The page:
[Haskell-beginners] Type classes are not like interfaces, after all

Jan Jakubuv jakubuv at gmail.com
Fri Jan 23 10:41:18 EST 2009

2009/1/23 Francesco Bochicchio <bieffe62 at gmail.com>:
> 2009/1/23 Jan Jakubuv <jakubuv at gmail.com>
>> hi,
>> 2009/1/23 Francesco Bochicchio <bieffe62 at gmail.com>:
>> >
>> The problem whith your implementation of 'a'
>> a = 3 :: Integer
>> is that it provides too specific result. Its type signature says that
>> its result has to be of the type n for *any* instance of the class
>> Num. But your result is simply Integer that is just *one* specific
>> instance of Num. In other words it has to be possible to specialize
>> ("retype") 'a' to any other instance of Num, which is no longer
>> possible because (3 :: Integer) is already specialized.
> Uhm. Now I think I start to get it ...
> You are saying that if a value is a Num, it shall be possible to convert it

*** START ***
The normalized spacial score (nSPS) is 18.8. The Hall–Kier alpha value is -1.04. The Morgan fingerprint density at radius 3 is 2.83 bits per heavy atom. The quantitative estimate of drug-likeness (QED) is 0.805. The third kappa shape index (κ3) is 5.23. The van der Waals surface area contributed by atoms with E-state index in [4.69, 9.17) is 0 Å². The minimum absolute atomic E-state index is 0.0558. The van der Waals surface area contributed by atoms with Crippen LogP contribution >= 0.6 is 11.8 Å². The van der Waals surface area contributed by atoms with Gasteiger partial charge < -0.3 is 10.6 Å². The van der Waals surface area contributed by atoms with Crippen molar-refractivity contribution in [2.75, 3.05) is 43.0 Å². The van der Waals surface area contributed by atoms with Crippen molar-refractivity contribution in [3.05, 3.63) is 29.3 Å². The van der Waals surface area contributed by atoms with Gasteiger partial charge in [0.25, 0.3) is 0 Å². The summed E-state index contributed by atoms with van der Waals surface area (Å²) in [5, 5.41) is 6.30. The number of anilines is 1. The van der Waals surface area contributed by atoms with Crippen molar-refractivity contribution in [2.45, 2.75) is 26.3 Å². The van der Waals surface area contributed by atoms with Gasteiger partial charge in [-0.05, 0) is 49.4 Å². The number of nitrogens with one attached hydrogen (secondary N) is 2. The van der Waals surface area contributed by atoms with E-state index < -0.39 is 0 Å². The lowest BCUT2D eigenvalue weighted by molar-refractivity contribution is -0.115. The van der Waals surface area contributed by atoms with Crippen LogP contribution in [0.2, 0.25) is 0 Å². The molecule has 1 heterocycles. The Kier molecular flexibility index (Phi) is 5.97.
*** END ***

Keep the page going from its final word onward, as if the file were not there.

> in _any_ of the num instances?

Well, in this case of the above constant yes. The main point here is
that when you want to implement a function of a type say (Num a => a
-> a) then the implementation has to work for *all* instances of the
class Num. Usually you can use only "abstract" functions defined in a
class declaration to write such functions.

Try to start with some function that mentions the quantified type in
one of its arguments. They are easier to understand. Constants like
(Num a => a) and functions like (Num a => Bool -> a) are rare (also
they have a special name I can not recall ;-).

Also note that you can take:

a :: (Num t) => t
a = 3

and then specialize it:

spec = (a :: Integer)


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